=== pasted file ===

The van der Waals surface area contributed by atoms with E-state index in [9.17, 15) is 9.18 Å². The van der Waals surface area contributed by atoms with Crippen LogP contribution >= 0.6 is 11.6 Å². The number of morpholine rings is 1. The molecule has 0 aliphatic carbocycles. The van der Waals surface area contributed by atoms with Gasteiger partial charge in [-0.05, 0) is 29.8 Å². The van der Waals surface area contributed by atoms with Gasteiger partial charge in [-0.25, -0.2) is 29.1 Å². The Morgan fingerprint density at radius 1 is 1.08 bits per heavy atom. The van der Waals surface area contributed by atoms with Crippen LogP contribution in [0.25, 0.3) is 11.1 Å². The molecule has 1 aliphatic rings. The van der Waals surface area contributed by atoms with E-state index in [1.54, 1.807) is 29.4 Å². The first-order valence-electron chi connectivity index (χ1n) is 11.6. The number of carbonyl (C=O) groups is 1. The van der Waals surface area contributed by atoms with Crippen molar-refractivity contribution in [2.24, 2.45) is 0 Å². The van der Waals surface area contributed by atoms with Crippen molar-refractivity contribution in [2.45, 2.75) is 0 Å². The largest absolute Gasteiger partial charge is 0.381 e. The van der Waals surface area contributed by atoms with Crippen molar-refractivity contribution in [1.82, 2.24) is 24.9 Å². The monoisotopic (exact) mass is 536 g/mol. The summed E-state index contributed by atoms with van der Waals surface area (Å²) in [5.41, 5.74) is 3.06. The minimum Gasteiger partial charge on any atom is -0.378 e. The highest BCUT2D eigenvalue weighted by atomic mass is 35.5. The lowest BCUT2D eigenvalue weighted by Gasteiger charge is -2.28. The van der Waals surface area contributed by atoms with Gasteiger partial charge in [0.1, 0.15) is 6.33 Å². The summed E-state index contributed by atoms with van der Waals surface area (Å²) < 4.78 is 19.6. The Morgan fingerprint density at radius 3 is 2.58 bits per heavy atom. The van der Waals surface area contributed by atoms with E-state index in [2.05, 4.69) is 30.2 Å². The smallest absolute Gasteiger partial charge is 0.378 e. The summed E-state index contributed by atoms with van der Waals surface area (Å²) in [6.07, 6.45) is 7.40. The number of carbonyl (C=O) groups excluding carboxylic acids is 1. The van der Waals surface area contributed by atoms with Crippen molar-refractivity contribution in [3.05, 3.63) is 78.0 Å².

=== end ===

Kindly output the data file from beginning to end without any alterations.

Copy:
The van der Waals surface area contributed by atoms with E-state index in [9.17, 15) is 9.18 Å². The van der Waals surface area contributed by atoms with Crippen LogP contribution >= 0.6 is 11.6 Å². The number of morpholine rings is 1. The molecule has 0 aliphatic carbocycles. The van der Waals surface area contributed by atoms with Gasteiger partial charge in [-0.05, 0) is 29.8 Å². The van der Waals surface area contributed by atoms with Gasteiger partial charge in [-0.25, -0.2) is 29.1 Å². The Morgan fingerprint density at radius 1 is 1.08 bits per heavy atom. The van der Waals surface area contributed by atoms with Crippen LogP contribution in [0.25, 0.3) is 11.1 Å². The molecule has 1 aliphatic rings. The van der Waals surface area contributed by atoms with E-state index in [1.54, 1.807) is 29.4 Å². The first-order valence-electron chi connectivity index (χ1n) is 11.6. The number of carbonyl (C=O) groups is 1. The van der Waals surface area contributed by atoms with Crippen molar-refractivity contribution in [2.24, 2.45) is 0 Å². The van der Waals surface area contributed by atoms with Crippen molar-refractivity contribution in [2.45, 2.75) is 0 Å². The largest absolute Gasteiger partial charge is 0.381 e. The van der Waals surface area contributed by atoms with Crippen molar-refractivity contribution in [1.82, 2.24) is 24.9 Å². The monoisotopic (exact) mass is 536 g/mol. The summed E-state index contributed by atoms with van der Waals surface area (Å²) in [5.41, 5.74) is 3.06. The minimum Gasteiger partial charge on any atom is -0.378 e. The highest BCUT2D eigenvalue weighted by atomic mass is 35.5. The lowest BCUT2D eigenvalue weighted by Gasteiger charge is -2.28. The van der Waals surface area contributed by atoms with Gasteiger partial charge in [0.1, 0.15) is 6.33 Å². The summed E-state index contributed by atoms with van der Waals surface area (Å²) < 4.78 is 19.6. The Morgan fingerprint density at radius 3 is 2.58 bits per heavy atom. The van der Waals surface area contributed by atoms with E-state index in [2.05, 4.69) is 30.2 Å². The smallest absolute Gasteiger partial charge is 0.378 e. The summed E-state index contributed by atoms with van der Waals surface area (Å²) in [6.07, 6.45) is 7.40. The number of carbonyl (C=O) groups excluding carboxylic acids is 1. The van der Waals surface area contributed by atoms with Crippen molar-refractivity contribution in [3.05, 3.63) is 78.0 Å².